This month saw Google make a landmark change to how its search engine operates. The change, which allows citizens of the EU to request that their data be removed from the search engine results, came as a result of a European Court of Justice ruling. The ruling says that people have the “right to be forgotten”, and that if someone asks Google to remove links to search results that may be damaging to their reputation, then Google must comply.
Why Would You Want to Be Forgotten?
There are several reasons why someone might want to have information about themselves removed from Google’s database:
• News articles referring to minor crimes, for which the person has served a punishment and the conviction is now “spent”
• References to debts which have been settled
• Posts or news articles which are incorrect, malicious or out of date
• Old social media profiles or accounts that the user no longer has control over
If you want to have links removed from Google, then all you need to do is fill out a simple online form. Google says that if the results are inadequate, no longer relevant or excessive compared to the purposes that the links were processed for, then it will consider removing the link. Currently, this option is available only to people who are citizens of the European Union, but the fact that Google has the technology available to process these removal requests, and that it complied with the EU ruling, sets a precedent which means that Google may offer a similar feature for people in other parts of the world too.
A Popular Move
Within 24 hours of the form going live, Google received 12,000 requests to remove information from the search results. While many of those requests are legitimate and will see potentially damaging search data removed from the European versions of the search engine, there is some potential for abuse. Google will be dealing with a high volume of requests and is likely to err on the side of removing data if there is any doubt as to whether the request qualifies. It is unclear what measures Google has in place to stop scammers, criminals or unethical businesspeople from removing results that relate to their wrongdoing.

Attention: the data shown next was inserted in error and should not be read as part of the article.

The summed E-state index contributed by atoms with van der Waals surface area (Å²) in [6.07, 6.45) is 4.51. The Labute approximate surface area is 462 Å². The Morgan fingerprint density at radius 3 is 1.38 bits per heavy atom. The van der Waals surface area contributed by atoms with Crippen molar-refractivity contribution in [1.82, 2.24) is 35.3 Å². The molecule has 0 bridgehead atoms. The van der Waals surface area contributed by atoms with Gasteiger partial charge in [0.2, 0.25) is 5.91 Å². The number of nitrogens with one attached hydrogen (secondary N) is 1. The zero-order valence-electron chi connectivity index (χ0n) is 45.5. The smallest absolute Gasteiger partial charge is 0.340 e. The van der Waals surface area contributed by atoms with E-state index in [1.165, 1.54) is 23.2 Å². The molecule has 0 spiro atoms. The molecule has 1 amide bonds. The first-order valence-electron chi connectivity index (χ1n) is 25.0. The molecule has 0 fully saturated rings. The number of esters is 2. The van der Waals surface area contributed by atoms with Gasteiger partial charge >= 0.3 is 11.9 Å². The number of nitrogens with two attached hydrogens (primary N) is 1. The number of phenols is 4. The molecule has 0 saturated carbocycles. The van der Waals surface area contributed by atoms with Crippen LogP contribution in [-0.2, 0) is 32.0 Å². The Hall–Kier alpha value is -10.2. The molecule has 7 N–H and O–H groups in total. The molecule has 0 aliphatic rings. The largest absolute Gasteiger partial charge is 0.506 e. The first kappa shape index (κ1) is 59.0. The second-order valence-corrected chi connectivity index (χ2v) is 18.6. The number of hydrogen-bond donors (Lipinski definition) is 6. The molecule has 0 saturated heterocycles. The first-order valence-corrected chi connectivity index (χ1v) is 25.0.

A Form of Reputation Management
Google is only removing data from the European versions of its search engine, and not from Google.com. This means that people who want to get accurate, unfiltered search results for English language searches may be better off using the .com version of the search engine.
While Google tests this new feature we can expect to see a lot of companies, including SEO companies, try their luck with using the removal form as a kind of brand management. It is fairly easy to make a case that a negative review is out of date or that an unfavourable newspaper report was incorrect or is no longer relevant. If Google allows brands to manage what appears online in this fashion, then one of the best things about the internet - the unfiltered flow of information - will be under threat.